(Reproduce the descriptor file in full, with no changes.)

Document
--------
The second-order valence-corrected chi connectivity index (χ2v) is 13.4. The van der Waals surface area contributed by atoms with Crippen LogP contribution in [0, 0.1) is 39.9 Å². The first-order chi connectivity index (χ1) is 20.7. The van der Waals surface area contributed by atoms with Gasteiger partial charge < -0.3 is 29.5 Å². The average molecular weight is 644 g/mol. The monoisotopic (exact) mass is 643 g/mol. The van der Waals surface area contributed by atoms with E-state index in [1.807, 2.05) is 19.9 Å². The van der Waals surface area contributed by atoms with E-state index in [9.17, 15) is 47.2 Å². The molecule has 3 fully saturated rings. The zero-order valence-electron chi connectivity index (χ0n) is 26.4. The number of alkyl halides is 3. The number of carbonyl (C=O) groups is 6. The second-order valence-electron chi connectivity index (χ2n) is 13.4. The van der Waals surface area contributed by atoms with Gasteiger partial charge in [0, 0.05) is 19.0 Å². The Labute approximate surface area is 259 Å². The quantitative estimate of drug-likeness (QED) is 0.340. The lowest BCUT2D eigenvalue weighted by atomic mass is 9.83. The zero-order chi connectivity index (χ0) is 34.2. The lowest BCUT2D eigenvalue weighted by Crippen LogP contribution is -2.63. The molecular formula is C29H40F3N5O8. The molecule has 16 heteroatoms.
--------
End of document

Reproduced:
The second-order valence-corrected chi connectivity index (χ2v) is 13.4. The van der Waals surface area contributed by atoms with Crippen LogP contribution in [0, 0.1) is 39.9 Å². The first-order chi connectivity index (χ1) is 20.7. The van der Waals surface area contributed by atoms with Gasteiger partial charge < -0.3 is 29.5 Å². The average molecular weight is 644 g/mol. The monoisotopic (exact) mass is 643 g/mol. The van der Waals surface area contributed by atoms with E-state index in [1.807, 2.05) is 19.9 Å². The van der Waals surface area contributed by atoms with E-state index in [9.17, 15) is 47.2 Å². The molecule has 3 fully saturated rings. The zero-order valence-electron chi connectivity index (χ0n) is 26.4. The number of alkyl halides is 3. The number of carbonyl (C=O) groups is 6. The second-order valence-electron chi connectivity index (χ2n) is 13.4. The van der Waals surface area contributed by atoms with Gasteiger partial charge in [0, 0.05) is 19.0 Å². The Labute approximate surface area is 259 Å². The quantitative estimate of drug-likeness (QED) is 0.340. The lowest BCUT2D eigenvalue weighted by atomic mass is 9.83. The zero-order chi connectivity index (χ0) is 34.2. The lowest BCUT2D eigenvalue weighted by Crippen LogP contribution is -2.63. The molecular formula is C29H40F3N5O8. The molecule has 16 heteroatoms.